This may not be the political “real world,” yet many participants take it quite seriously—and it is pretty alarming to see that the “sociopathic libertarian climber who’ll say anything to get elected” is a type already in evidence amongst 17-year-olds. So are earnest idealists and some remarkably mature intellects. But it’s the already-fully-formed personalities of chilling amorality and opportunism that make the most striking impression here. They are our future; god help us. Of course, as Texans themselves have been known to say, there is often nothing dumber than a Texas politician. And we inhale plenty of yee-haw flavor here from general attendees here, as opposed to the more complex, driven personalities that rise to the convention’s fore.

Though it does have its frightening and plaintive aspects, Boys’ State also manages to be hopeful about American democracy in general—something we needed when it premiered in January, but which we really, really need now. A “crowdpleaser” that can appeal to viewers of all idealogical stripes while pandering to none, it’s a great documentary. You’ll laugh, you’ll cry, you’ll wish even harder that November were tomorrow. It’s premiering today in some virtual cinemas, then launches as of Aug. 14 on Apple TV+.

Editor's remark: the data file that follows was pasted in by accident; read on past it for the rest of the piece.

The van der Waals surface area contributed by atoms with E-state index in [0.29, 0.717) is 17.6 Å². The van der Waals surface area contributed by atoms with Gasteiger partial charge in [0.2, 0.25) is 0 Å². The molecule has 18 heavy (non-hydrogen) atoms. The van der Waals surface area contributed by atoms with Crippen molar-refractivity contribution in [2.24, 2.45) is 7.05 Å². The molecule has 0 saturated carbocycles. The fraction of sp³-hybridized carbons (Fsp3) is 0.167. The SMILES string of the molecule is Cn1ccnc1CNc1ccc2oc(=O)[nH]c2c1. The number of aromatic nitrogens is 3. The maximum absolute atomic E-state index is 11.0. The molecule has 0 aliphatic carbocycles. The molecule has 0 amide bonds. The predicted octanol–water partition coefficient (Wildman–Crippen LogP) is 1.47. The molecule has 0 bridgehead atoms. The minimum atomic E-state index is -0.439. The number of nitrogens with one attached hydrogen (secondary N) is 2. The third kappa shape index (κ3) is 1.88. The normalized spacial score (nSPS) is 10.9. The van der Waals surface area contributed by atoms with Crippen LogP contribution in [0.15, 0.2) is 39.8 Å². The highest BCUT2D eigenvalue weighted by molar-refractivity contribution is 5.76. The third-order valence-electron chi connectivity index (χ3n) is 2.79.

Other new films available for streaming as of Fri/31: 

Around the Sun

Shot in France with English actors, Oliver Krimpas’ UK drama nonetheless has a local connection, in that it’s also the first feature for scenarist Jonathan Kiefer, who lives in the Bay Area. (Full disclosure: He was my editor for a while when I wrote for the now-defunct, SF-based streaming service Fandor.) It is always nice when people you know make good art, and terribly awkward when they don’t. Fortunately, in this case there was no arm-twisting involved, nor cause for being polite while inwardly squirming. This adventurous seriocomedy would be impressively ambitious coming from any quarters, though it’s simultaneously a chamber piece in a single setting (albeit a spectacular one) with just two characters (though they are hardly uncomplicated ones).

Bernard (Gethin Anthony) is a film location scout being shown around an impressive country chateau in Normandy by its representative Maggie (Cara Thebold), who’s also a Brit. The site was once home to an early adopter of the notion that the Earth revolves around the sun, rather than vice versa. Thus the two apparent strangers’ meandering conversation encompasses astronomy, philosophy, history, and occasional revelations of a more strictly personal nature. But is their relation to one another  what we initially assume? Scenes get replayed, roles and lines changing, as if offering this reality some alternative pathways—or are the characters themselves playing a game?